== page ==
A breath test to determine breath-alcohol level pursuant to Florida Statute 322.2616 may be conducted as authorized in Florida Statute 316.1932 or by a breath-alcohol test device (PBT) listed in the United States Department of Transportation’s conforming-product list of evidential breath-measuring devices. The reading from such device is presumed accurate and is admissible in any administrative hearing conducted under the authority of Florida Statute 322.2616.

The results of a blood test obtained during an investigation conducted under Florida Statute 316.1932 or 316.1933 may be used to suspend the driving privilege of a person under Florida Statute 322.2616.

A violation of Florida Statute 322.2616 is neither a traffic infraction nor a criminal offense, nor does being detained pursuant to this statute constitute an arrest.

Actions taken pursuant to this statute shall be recorded in the motor vehicle records maintained by DHSMV. Actions taken under this statute do not bar prosecution under Florida Statute 316.193. However, the department may not suspend the person’s license under Florida Statute 322.2615 and 322.2616 for the same episode.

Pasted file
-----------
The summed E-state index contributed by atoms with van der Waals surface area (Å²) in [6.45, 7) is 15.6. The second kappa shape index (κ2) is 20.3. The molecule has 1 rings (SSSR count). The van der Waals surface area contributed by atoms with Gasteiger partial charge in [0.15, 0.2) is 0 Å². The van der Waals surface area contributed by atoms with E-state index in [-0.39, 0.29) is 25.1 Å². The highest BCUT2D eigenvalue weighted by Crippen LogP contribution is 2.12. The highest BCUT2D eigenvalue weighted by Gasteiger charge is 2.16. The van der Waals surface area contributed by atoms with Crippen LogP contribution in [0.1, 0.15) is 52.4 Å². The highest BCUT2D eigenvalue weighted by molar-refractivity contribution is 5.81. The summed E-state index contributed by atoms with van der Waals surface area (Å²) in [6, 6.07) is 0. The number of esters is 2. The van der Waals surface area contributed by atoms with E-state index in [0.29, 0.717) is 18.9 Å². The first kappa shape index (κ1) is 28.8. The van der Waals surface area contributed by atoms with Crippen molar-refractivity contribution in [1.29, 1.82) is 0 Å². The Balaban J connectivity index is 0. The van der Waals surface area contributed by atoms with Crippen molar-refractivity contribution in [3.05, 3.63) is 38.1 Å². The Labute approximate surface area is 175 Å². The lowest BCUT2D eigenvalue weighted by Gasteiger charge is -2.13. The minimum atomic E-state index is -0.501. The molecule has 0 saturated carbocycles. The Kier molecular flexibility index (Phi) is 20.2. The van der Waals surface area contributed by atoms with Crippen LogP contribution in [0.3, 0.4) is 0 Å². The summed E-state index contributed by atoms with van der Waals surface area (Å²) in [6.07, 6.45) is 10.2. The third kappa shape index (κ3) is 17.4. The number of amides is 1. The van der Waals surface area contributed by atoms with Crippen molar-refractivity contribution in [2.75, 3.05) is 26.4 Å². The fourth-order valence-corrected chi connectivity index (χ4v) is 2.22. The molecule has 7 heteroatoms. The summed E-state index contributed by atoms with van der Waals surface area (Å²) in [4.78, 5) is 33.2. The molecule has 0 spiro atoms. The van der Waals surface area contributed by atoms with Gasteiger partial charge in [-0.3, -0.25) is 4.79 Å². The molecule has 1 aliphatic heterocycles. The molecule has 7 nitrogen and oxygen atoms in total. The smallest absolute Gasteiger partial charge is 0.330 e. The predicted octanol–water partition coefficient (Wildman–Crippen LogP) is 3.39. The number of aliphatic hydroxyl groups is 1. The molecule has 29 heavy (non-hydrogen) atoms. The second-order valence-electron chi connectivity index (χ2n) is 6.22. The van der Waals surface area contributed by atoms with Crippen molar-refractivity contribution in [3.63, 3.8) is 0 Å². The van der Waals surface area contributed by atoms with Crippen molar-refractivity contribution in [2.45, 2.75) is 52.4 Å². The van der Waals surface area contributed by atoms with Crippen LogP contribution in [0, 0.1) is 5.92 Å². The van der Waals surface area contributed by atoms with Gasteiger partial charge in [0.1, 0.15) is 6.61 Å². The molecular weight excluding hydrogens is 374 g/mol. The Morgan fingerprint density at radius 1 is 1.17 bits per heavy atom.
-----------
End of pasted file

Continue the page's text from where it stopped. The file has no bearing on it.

For juveniles and young people under the age of 21 charged with DUI, Florida has enacted a zero tolerance legal limit of .02. For DUI cases involving a driver under the age of 21 in Orlando, FL, this legal limit means that even one drink can put the driver over the legal limit.

A young person charged with DUI can face severe sanctions including jail time or incarceration, probation, fines, court costs, community service hours, and a driver’s license suspension. The indirect consequences can be even more expensive, including an increase in insurance premiums that can last for more than 3 years after the conviction. Perhaps most importantly, the DUI conviction can limit the young person’s future employment and educational opportunities. High school and college students may also face disciplinary actions including being expelled from school.